Thursday, June 8, 2017

Trump's Paris Agreement Withdrawal Doesn't Screw Us Over on Climate Change

Last week, President Trump withdrew from the Paris Agreement. You can read the original text here, but essentially, the Paris Agreement is an international agreement that has the goal of making sure that by the end of the century, the global temperatures do not rise 2˚C above pre-industrial revolution temperatures. The two-degree mark is important because many climate scientists believe it is the threshold our planet can handle without climate change destroying the world. Think of it as analogous to a speed limit, but for climate change. As long as we don't go over, we can avoid drastic shifts in weather or food and water crises.

The United States' intended goal when initially signing the Paris Agreement back in 2015 was to reduce emissions by 28 percent of the 2005 levels by the year 2025. To arrive at the goal, the Obama administration pledged to enact various regulations on oil and gas activities, vehicles, residential buildings, and other facets of our life. We'll touch upon that concept in a moment, but let's just say that what Obama pledged was much more aggressive than what his counterparts pledged.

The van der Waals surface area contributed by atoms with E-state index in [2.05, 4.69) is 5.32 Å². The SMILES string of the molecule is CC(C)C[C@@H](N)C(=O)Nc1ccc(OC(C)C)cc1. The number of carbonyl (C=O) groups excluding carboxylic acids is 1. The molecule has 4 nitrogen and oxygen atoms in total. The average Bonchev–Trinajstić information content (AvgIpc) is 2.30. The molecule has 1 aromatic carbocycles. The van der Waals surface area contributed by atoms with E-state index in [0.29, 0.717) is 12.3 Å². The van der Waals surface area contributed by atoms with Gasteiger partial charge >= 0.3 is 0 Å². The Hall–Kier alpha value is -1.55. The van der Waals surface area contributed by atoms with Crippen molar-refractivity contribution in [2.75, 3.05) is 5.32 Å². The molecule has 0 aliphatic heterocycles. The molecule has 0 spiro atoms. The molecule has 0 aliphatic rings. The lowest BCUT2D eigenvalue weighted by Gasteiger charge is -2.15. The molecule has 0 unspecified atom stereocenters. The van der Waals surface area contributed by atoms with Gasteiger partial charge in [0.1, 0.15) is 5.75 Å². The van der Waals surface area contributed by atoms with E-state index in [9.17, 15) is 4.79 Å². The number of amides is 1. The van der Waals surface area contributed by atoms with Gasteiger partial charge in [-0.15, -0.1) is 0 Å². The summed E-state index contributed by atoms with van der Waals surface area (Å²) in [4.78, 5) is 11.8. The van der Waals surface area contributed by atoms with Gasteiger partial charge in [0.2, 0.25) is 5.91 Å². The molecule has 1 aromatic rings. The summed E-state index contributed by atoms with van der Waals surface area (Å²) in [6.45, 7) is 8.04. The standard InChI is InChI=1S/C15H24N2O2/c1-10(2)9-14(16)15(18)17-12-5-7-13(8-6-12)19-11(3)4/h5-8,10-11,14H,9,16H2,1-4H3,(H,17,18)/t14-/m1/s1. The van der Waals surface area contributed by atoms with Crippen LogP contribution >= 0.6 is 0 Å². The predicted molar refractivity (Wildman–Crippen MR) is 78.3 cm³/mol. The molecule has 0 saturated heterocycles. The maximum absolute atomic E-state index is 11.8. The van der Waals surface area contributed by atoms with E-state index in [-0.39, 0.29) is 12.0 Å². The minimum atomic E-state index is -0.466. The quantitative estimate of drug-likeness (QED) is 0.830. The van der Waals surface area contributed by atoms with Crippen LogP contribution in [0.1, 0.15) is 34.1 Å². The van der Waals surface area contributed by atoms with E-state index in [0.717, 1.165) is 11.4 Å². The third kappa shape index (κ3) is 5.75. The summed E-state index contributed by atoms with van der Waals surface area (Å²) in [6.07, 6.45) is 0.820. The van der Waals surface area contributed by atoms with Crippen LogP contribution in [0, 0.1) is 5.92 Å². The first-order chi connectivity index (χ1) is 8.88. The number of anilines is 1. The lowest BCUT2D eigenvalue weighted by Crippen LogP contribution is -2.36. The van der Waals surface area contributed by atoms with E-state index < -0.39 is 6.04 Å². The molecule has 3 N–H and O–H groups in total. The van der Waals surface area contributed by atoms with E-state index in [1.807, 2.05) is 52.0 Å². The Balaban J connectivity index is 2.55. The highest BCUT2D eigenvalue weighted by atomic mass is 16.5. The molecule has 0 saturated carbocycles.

Based on what I have heard about the Agreement, Trump's withdrawal from the Agreement sounded so catastrophic. German Chancellor Angela Merkel thought Trump's decision was extremely regrettable, and French President Emmanuel Macron called it "a mistake both for the U.S. and our planet." John Oliver's bit (see below) made it seem as if Trump single-handedly precipitated the beginning of the end of the world. Did Trump's indifference on climate change really doom us all? Will Trump's decision cause harm or does it ultimately not matter?